In a study of the quality of life effects of participating in a support group,33 a low participation rate (29%) among eligible patients prohibited randomization. Participants (n = 24; 37.3 ± 12.1 years; mean A1C 9.5 ± 1.9%) attended 5–12 biweekly group meetings over 6 months. The intervention did not affect generic quality of life.

Gilden et al.34 found that attending a support group yielded positive effects on knowledge and psychosocial functioning in older male patients. Male participants (mean age 68 ± 1.3 years) were randomized to either six weekly educational sessions followed by 18 monthly support group sessions (n = 11) or education only (n = 13). A third convenience sample (n = 8) served as a control group. The support group consisted of continuing education, discussion, and structured social activities. At the 2-year follow-up, both groups receiving education showed reduced stress, better family functioning, and better glycemic control than did the control group, but reported less involvement in social activities. Attending the support group resulted in improved knowledge and psychosocial functioning.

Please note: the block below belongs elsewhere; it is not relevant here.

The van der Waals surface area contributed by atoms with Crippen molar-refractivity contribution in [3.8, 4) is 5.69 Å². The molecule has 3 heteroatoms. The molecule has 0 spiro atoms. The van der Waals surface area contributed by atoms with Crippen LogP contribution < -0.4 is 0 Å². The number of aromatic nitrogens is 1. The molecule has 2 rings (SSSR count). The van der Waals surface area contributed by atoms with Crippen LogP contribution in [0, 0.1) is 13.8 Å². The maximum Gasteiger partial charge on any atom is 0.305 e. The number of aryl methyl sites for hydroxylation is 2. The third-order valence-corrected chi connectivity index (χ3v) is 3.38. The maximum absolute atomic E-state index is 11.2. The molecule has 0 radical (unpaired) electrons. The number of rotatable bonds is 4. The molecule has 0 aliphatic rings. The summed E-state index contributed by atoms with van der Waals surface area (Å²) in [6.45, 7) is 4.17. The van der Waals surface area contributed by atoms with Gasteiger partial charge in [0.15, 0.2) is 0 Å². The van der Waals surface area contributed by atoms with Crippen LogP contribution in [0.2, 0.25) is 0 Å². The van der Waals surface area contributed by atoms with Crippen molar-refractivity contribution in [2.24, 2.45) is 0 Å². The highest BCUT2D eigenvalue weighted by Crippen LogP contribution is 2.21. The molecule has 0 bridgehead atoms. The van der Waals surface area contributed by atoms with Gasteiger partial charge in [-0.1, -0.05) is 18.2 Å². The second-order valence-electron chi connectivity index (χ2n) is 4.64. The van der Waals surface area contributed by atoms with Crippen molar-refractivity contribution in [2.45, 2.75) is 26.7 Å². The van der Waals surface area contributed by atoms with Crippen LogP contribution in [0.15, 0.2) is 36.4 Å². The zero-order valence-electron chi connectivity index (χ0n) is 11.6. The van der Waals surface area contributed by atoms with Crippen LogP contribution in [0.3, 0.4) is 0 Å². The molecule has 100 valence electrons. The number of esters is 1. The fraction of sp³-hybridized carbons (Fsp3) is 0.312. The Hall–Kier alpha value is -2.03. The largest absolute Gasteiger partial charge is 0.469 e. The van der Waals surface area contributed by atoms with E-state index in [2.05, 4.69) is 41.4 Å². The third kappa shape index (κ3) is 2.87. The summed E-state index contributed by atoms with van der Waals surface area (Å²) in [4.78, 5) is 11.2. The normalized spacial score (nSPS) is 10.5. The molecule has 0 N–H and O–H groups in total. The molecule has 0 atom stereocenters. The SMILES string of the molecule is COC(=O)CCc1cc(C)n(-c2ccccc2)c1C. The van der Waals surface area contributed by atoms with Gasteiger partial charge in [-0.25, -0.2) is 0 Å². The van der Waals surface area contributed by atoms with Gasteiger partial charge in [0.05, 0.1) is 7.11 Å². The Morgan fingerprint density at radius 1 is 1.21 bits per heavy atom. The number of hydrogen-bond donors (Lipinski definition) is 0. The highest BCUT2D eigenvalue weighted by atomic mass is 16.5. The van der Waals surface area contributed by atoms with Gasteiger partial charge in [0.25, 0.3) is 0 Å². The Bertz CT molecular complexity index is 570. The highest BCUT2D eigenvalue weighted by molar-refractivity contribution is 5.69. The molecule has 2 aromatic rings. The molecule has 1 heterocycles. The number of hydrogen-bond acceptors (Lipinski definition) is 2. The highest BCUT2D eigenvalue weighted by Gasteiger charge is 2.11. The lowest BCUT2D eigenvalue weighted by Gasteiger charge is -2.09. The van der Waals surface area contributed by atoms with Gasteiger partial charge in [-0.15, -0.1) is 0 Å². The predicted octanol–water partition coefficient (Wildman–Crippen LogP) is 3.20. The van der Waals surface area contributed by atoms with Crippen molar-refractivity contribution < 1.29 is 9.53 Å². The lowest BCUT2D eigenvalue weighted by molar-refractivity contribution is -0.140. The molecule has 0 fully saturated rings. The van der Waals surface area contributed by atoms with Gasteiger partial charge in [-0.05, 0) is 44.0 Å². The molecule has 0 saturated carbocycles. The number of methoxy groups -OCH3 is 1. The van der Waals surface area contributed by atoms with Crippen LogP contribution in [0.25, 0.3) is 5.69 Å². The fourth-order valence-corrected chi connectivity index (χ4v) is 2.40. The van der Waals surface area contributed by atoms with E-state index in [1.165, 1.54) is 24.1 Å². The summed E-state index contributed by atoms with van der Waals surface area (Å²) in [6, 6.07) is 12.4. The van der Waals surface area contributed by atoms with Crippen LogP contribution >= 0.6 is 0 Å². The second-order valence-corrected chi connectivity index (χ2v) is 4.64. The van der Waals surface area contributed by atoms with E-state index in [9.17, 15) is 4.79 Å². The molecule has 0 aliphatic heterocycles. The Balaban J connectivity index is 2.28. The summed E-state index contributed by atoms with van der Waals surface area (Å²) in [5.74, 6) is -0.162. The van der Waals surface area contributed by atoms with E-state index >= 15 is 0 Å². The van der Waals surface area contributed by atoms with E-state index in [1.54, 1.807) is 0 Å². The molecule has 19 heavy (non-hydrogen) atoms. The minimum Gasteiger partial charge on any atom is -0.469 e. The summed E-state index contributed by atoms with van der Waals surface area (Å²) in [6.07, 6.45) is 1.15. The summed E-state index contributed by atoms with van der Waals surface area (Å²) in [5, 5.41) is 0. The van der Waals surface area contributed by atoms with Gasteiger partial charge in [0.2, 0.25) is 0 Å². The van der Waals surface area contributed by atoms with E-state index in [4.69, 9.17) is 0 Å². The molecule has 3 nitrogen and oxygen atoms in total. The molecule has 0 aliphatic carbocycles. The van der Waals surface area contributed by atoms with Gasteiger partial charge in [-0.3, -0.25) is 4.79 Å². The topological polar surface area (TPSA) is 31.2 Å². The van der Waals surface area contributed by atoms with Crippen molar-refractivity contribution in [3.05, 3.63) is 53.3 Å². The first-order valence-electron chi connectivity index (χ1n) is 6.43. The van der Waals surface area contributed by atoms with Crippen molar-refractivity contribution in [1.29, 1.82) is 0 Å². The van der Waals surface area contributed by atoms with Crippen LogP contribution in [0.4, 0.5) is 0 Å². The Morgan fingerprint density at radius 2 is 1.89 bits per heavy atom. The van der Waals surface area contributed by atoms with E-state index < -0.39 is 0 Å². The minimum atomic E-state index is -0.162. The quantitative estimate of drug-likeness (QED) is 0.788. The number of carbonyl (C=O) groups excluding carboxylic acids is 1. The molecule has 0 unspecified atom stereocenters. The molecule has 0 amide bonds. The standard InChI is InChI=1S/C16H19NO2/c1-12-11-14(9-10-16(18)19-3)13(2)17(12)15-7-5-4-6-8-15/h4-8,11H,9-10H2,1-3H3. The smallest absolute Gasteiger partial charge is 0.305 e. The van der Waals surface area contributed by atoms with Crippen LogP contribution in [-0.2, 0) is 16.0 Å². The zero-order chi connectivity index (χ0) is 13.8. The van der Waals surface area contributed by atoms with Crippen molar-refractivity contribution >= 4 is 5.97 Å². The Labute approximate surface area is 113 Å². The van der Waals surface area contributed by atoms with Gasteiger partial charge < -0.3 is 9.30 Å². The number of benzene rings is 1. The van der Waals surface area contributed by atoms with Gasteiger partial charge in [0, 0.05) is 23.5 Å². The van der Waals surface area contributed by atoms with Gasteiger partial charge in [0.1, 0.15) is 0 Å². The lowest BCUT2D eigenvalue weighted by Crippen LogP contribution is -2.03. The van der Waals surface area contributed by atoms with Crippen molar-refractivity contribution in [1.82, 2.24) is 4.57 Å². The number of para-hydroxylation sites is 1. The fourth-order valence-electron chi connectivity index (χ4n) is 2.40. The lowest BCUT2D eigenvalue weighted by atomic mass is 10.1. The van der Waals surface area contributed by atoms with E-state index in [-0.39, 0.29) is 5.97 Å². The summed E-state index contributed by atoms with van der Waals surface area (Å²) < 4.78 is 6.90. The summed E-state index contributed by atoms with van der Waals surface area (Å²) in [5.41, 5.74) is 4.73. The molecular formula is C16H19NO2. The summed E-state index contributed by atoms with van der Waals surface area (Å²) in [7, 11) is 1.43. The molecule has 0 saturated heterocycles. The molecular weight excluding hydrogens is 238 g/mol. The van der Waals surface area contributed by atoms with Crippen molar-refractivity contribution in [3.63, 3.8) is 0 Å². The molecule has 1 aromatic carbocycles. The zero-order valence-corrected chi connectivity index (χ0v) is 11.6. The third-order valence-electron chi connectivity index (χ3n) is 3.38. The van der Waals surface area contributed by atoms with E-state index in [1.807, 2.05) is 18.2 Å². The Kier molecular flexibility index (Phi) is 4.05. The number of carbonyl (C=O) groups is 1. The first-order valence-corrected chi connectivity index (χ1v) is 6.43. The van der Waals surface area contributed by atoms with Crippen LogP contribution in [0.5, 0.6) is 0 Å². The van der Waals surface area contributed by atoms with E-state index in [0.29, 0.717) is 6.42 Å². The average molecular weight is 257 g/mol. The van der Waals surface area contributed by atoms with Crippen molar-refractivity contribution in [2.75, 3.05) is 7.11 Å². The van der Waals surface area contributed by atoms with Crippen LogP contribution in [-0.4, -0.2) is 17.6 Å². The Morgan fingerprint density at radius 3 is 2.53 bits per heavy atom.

In summary, although support groups improved psychosocial functioning in some studies, they did not have the intended effects on glycemic control.

Coping with the daily demands of diabetes is hard for many, if not all, people with diabetes. Various group interventions attempt to help patients cope more effectively with the daily hassles of diabetes. These coping-oriented group interventions typically consist of problem solving and/or social skills training and use cognitive and behavioral strategies.

In children and adolescents, training in coping skills is usually aimed at improving assertiveness and social skills. The short and structured nature of these interventions seems to have positive effects on attendance35 and assertiveness.36